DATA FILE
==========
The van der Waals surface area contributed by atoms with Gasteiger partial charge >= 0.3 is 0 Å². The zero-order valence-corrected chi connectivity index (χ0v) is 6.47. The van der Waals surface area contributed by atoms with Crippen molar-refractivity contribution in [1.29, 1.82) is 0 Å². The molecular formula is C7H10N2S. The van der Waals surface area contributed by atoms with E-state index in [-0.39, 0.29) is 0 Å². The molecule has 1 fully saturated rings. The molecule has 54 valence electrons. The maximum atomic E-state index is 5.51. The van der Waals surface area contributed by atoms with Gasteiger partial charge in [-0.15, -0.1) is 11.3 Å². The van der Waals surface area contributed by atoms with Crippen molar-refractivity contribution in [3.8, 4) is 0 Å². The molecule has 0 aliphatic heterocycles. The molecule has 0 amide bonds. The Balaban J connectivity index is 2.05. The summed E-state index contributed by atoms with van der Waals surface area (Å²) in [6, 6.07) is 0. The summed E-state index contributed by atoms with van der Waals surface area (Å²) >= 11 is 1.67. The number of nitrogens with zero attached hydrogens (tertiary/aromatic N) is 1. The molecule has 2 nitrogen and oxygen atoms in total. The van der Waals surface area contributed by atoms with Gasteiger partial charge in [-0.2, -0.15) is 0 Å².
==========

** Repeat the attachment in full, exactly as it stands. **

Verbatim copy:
The van der Waals surface area contributed by atoms with Gasteiger partial charge >= 0.3 is 0 Å². The zero-order valence-corrected chi connectivity index (χ0v) is 6.47. The van der Waals surface area contributed by atoms with Crippen molar-refractivity contribution in [1.29, 1.82) is 0 Å². The molecular formula is C7H10N2S. The van der Waals surface area contributed by atoms with E-state index in [-0.39, 0.29) is 0 Å². The molecule has 1 fully saturated rings. The molecule has 54 valence electrons. The maximum atomic E-state index is 5.51. The van der Waals surface area contributed by atoms with Gasteiger partial charge in [-0.15, -0.1) is 11.3 Å². The van der Waals surface area contributed by atoms with Crippen molar-refractivity contribution in [3.8, 4) is 0 Å². The molecule has 0 aliphatic heterocycles. The molecule has 0 amide bonds. The Balaban J connectivity index is 2.05. The summed E-state index contributed by atoms with van der Waals surface area (Å²) in [6, 6.07) is 0. The summed E-state index contributed by atoms with van der Waals surface area (Å²) >= 11 is 1.67. The number of nitrogens with zero attached hydrogens (tertiary/aromatic N) is 1. The molecule has 2 nitrogen and oxygen atoms in total. The van der Waals surface area contributed by atoms with Gasteiger partial charge in [-0.2, -0.15) is 0 Å².